(for my uncle, Bahman Mohassess)
Your mouth was not always song.
It was the living room cracked open
into a tilted ravine,
where you flew and I sat
in the deep and nodded as needed
in our near conversations,
or it was the taxi cab or the museum, twisted
during one of our long visits
into a sudden maze irreparable,
when inspired by a naked sculpture,
you were reminded of the time Poseidon
punished Odysseus and I silently wondered
if they may both drop by
for cardamom tea and sweets in the afternoon
and how nice that would be.
With no points of reference, I created my own.
You planted no solicitous sign posts,
nor painted them pretty for a girl child.
I hung on your every word,
especially the Italian ones
and the French ones,
but you scattered no bread crumbs
for me to collect and arrive
safely at you.
When you soared over our ravine,
you cast no shade and I was old enough
to make you coffee,
old enough for you to buy me my first bra,
old enough to be beautiful,
but when you told me stories,
no, not bedtime stories, I was too old for that,
you omitted the determiners, the demonstrative pronouns
went missing and I rummaged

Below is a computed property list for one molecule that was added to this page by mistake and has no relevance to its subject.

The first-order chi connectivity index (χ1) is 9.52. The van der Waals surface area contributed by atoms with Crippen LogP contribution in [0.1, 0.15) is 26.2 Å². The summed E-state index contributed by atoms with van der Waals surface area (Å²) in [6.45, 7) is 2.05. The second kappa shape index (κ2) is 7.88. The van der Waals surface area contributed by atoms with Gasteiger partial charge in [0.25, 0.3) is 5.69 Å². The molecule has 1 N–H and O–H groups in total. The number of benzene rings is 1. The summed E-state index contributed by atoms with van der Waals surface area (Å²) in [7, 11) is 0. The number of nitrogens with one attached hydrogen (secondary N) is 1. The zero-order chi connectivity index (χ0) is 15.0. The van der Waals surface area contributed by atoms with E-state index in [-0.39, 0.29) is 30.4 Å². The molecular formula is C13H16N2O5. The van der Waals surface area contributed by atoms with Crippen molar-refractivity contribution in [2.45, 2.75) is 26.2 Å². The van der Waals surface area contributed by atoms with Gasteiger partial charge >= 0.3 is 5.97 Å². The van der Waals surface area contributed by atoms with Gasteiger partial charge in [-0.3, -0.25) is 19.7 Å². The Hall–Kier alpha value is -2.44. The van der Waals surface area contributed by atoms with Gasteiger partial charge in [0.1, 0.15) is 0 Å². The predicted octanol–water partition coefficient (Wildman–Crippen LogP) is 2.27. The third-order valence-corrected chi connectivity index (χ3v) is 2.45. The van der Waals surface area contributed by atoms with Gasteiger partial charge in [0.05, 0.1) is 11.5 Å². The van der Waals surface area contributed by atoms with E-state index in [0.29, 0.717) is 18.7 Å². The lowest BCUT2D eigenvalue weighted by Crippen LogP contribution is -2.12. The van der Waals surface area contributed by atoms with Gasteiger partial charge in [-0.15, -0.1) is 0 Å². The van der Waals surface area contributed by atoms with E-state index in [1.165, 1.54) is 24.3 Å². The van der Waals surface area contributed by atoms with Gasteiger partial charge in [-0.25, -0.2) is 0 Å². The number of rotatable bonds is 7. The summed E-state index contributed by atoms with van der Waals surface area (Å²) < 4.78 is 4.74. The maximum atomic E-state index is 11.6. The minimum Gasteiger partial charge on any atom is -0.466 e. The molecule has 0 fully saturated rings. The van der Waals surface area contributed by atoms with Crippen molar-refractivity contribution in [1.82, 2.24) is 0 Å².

and rummaged through your words
but without them I could not fit your gorgeous
adjectives and adverbs into my jigsaw puzzle,
and they sat in my inept hands
like wasted opportunities to love.
I wanted to love Poseidon at the fountain,
and Picasso entertaining
the Parisians at Montparnasse.
I was too shy for hyperbole
but before we met
I had already memorized love
and the morning star.
Before we met,
I used to be enough, just a short while ago,
back home where everyone spoke my language
and allowed me to forget my name,
before we met to sit together
in your living room, live together
in museums, taxi cabs, hotel rooms
where fresh-cut flowers never died
and I prayed that no one would ask my name.
But I was in it for the long haul,
I ate at your splendid table,
and adorned it daily with a rose from your garden,
and over the years I memorized
the undulations of your love.
The often whip and the always caress of it
censored and modeled my becoming.
And I was to your liking.
Master sculptor, when you pressed upon me,
I fed you spoonfuls of silence,
the salve for the lacerations in your mouth.
Rooja Mohassessy is an Iranian-American living in California. She is currently pursuing an MFA in poetry at Pacific University.
Editor's note: Iranian Artist Bahman Mohasses was a prolific artist working in sculpture, assemblage, and painting, as well as theatre and literary translation. He studied, worked and lived between Italy and Iran. He is known as the "Persian Picasso" and is considered by many to be most prominent Iranian artist of the past century. Many of his works were destroyed by the Iranian authorities during the Islamic Revolution, and the artist later destroyed many works himself. Remaining works are rare and in high demand by collectors. The Iranian-American poet Rooja Mohassessy is his niece.
The Ekphrastic Review
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